Looks aren’t everything.

Disney’s latest remake of an animated classic delivers a visually impressive cinematic experience that fails to hold muster over the course of two hours.

Released 25 years after the two-time Oscar winning original in 1994, “The Lion King” swaps hand drawn cartoon animation for near perfect, photo realistic computer graphics.

In so doing, Disney and director Jon Favreau have excised the soul of the film as a sacrifice to visual innovation.

The plot of “The Lion King” hasn’t been altered in any significant way in spite of being 20-plus minutes longer.

All the iconic songs penned by Elton John and Tim Rice are still there though sung by new voice talent. The script itself seems to be identical word for word by in large.

Yet something significant is missing.

Lion cub Simba still longs to be king of the Pride Lands, succeeding his father Mufasa, until a fateful stampede orchestrated by his nefarious uncle Scar changes the Pride Lands forever and sends Simba into exile.

What stands out most in the 2019 version of “The Lion King” are fantastic, revolutionary computer graphic work from the Disney Studios team to elevate a plethora of wild animals to a National Geographic documentary level sharpness. Each creature looks like viewers could reach out onto the screen and touch a live animal, and this sensation is oftentimes mesmerizing.

By insisting on a photo-realistic interpretation of “The Lion King,” however, all sense of emotion is lost, and the joy young audiences felt watching the original for the first time won’t be as pronounced here.

When the animals talk, their mouths move in small, natural ways that don’t seem as fluid as they should and Favreau often positions the camera on the side or behind the speaker to minimize this animation.

Showing the animals in such a documentarian way eliminates the cartoonish playfulness a young Simba brings to songs like “I Just Can’t Wait To Be King” and “Hakuna Matata” or his genuine sadness at the end of the stampede.

It’s nearly impossible to animate true emotion in this style and the film solely relies on vocal performance to get audiences emotionally invested in the characters.

There are more name actors providing voice work in the 2019 version than the 1994 original, though the only holdover talent – James Earl Jones as Mufasa – is both the most obvious and best choice to reprise a role in the new film. Jones’ voice elevates the material and gives immediate gravitas.

Most of the newcomers are fine; Donald Glover works as the older Simba and John Oliver’s riff on the bird Zazu has a lot of charm in spite of the fact Oliver cannot sing.

Billy Eichner often steals scenes with his frantic, sarcasm heavy turn as the meerkat Timon and he has great chemistry with Seth Rogen, who is an awkward fit as warthog Pumbaa as his heavy belly chuckle evokes too many of the stoner comedies the Canadian actor is known for

BeyoncéKnowles-Carter stands out like a sore thumb as the biggest stunt casting in the film.

Though she can sing better than almost anyone on the planet, her acting doesn’t really hold water as her voice fluctuates while delivering dialogue between obvious reading off the script in monotone and concert-level hype yelling.

As in most recent Disney films, there’s a female empowerment action sequence randomly inserted with little setup or impact on the plot, this time led by a Knowles-Carter power yell reminiscent of Destiny’s Child.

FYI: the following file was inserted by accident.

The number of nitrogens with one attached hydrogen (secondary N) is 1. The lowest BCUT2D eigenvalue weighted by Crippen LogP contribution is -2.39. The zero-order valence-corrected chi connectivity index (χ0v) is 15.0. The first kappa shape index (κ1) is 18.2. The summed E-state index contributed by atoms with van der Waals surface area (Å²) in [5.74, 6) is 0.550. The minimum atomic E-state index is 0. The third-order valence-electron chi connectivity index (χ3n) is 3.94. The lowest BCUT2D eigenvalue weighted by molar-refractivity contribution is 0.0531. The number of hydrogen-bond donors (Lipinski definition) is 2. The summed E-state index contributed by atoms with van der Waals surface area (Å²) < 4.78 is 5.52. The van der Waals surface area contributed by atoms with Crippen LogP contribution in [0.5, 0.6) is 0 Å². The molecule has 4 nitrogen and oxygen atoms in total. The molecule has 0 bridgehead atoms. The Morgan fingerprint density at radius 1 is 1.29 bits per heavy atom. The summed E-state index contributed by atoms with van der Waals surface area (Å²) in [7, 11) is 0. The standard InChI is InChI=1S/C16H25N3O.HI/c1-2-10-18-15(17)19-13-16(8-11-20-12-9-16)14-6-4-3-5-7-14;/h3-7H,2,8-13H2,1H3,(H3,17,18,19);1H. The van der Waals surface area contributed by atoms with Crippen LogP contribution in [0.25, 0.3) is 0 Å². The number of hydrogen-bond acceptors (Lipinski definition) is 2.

Knowles-Carter does contribute a new song to the film, “Spirit,” sung in part during a visually stagnant running montage that doesn’t add anything to the film except an excuse to cram in a Beyoncé song.

There’s a strong chance that “The Lion King” may get shut out entirely come awards season as its questionable eligibility and poor critic scores may keep Disney from fighting a battle for its inclusion in the best animated feature category, especially given the strength of “Toy Story 4” and the upcoming “Frozen 2.”

The best bet for “The Lion King” is a nod in visual effects, which are largely stunning and could follow in the realistic CGI footsteps of a film like “War for the Planet of the Apes” to earn a nomination. Disney may also opt to push “Star Wars: The Rise of Skywalker” in that category to the detriment of a “Lion King” nod here as well.

As good as the visual enhancements look, everything else about “The Lion King” is so underwhelming that fighting the crowds to see this remake in theaters might not be worth the expense.

Instead of validating Disney’s cash-grab insistence on reimagining their entire animated catalog, staying home to watch the 1994 original and taking a chance on a DisneyNature documentary instead is probably the better option.

1 Comment on “The Lion King: A joyless wonder

  1. I’m glad you weren’t a Disney sycophant in this review. I had no plans on seeing the remake, but it’s crazy how they didn’t make that many changes with the plot despite extra time and good production.

    However, it’s a shame that Disney still hasn’t owned up to plagiarizing Kimba the White Lion or dropping the Hakuna Matata trademark. That’s not even getting into the racist implications of the hyenas or how the elephant graveyard is eerily similar to aspects of the Congolese and Namibian Genocide. Mickey Mouse hasn’t been kind to the representation of Africa.


Leave a Reply

Fill in your details below or click an icon to log in:

WordPress.com Logo

You are commenting using your WordPress.com account. Log Out /  Change )

Twitter picture

You are commenting using your Twitter account. Log Out /  Change )

Facebook photo

You are commenting using your Facebook account. Log Out /  Change )

Connecting to %s

%d bloggers like this: